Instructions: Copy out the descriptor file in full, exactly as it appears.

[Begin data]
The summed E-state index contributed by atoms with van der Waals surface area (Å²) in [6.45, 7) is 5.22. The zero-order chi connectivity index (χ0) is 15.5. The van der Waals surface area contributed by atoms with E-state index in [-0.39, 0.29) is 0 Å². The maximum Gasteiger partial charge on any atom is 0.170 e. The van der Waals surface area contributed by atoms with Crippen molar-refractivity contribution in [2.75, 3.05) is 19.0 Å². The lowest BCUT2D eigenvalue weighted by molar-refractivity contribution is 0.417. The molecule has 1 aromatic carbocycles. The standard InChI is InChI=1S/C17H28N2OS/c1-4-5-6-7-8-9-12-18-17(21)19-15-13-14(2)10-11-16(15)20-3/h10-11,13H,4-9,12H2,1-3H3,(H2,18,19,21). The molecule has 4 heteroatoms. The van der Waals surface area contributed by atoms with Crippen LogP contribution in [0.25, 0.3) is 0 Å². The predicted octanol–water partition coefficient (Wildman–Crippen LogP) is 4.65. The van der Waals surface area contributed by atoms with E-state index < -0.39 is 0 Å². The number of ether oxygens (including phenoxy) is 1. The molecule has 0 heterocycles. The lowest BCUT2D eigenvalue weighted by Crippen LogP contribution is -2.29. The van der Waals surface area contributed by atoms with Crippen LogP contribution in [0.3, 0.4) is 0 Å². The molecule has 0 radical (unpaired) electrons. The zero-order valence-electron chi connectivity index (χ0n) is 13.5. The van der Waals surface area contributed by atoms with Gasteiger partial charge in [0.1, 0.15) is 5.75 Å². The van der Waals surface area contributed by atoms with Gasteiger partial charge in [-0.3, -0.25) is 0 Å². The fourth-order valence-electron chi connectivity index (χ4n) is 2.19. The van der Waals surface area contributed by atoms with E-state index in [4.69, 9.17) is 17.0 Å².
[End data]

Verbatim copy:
The summed E-state index contributed by atoms with van der Waals surface area (Å²) in [6.45, 7) is 5.22. The zero-order chi connectivity index (χ0) is 15.5. The van der Waals surface area contributed by atoms with E-state index in [-0.39, 0.29) is 0 Å². The maximum Gasteiger partial charge on any atom is 0.170 e. The van der Waals surface area contributed by atoms with Crippen molar-refractivity contribution in [2.75, 3.05) is 19.0 Å². The lowest BCUT2D eigenvalue weighted by molar-refractivity contribution is 0.417. The molecule has 1 aromatic carbocycles. The standard InChI is InChI=1S/C17H28N2OS/c1-4-5-6-7-8-9-12-18-17(21)19-15-13-14(2)10-11-16(15)20-3/h10-11,13H,4-9,12H2,1-3H3,(H2,18,19,21). The molecule has 4 heteroatoms. The van der Waals surface area contributed by atoms with Crippen LogP contribution in [0.25, 0.3) is 0 Å². The predicted octanol–water partition coefficient (Wildman–Crippen LogP) is 4.65. The van der Waals surface area contributed by atoms with E-state index < -0.39 is 0 Å². The number of ether oxygens (including phenoxy) is 1. The molecule has 0 heterocycles. The lowest BCUT2D eigenvalue weighted by Crippen LogP contribution is -2.29. The van der Waals surface area contributed by atoms with Crippen LogP contribution in [0.3, 0.4) is 0 Å². The molecule has 0 radical (unpaired) electrons. The zero-order valence-electron chi connectivity index (χ0n) is 13.5. The van der Waals surface area contributed by atoms with Gasteiger partial charge in [0.1, 0.15) is 5.75 Å². The van der Waals surface area contributed by atoms with Gasteiger partial charge in [-0.3, -0.25) is 0 Å². The fourth-order valence-electron chi connectivity index (χ4n) is 2.19. The van der Waals surface area contributed by atoms with E-state index in [4.69, 9.17) is 17.0 Å².